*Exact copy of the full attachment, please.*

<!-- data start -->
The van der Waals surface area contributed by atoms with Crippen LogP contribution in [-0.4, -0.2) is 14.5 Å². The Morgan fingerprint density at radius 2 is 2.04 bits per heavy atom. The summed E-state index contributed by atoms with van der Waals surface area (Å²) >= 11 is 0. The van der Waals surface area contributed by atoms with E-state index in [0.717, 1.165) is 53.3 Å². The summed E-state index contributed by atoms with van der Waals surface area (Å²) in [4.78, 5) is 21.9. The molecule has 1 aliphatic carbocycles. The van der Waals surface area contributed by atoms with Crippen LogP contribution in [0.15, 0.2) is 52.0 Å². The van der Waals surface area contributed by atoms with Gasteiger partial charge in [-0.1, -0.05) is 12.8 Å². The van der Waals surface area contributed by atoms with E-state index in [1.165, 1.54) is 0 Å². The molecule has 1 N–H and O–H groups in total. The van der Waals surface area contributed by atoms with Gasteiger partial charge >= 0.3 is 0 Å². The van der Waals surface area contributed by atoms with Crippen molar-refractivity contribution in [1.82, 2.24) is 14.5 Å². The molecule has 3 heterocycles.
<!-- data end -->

The van der Waals surface area contributed by atoms with Crippen LogP contribution in [-0.4, -0.2) is 14.5 Å². The Morgan fingerprint density at radius 2 is 2.04 bits per heavy atom. The summed E-state index contributed by atoms with van der Waals surface area (Å²) >= 11 is 0. The van der Waals surface area contributed by atoms with E-state index in [0.717, 1.165) is 53.3 Å². The summed E-state index contributed by atoms with van der Waals surface area (Å²) in [4.78, 5) is 21.9. The molecule has 1 aliphatic carbocycles. The van der Waals surface area contributed by atoms with Crippen LogP contribution in [0.15, 0.2) is 52.0 Å². The van der Waals surface area contributed by atoms with Gasteiger partial charge in [-0.1, -0.05) is 12.8 Å². The van der Waals surface area contributed by atoms with E-state index in [1.165, 1.54) is 0 Å². The molecule has 1 N–H and O–H groups in total. The van der Waals surface area contributed by atoms with Gasteiger partial charge >= 0.3 is 0 Å². The van der Waals surface area contributed by atoms with Crippen molar-refractivity contribution in [1.82, 2.24) is 14.5 Å². The molecule has 3 heterocycles.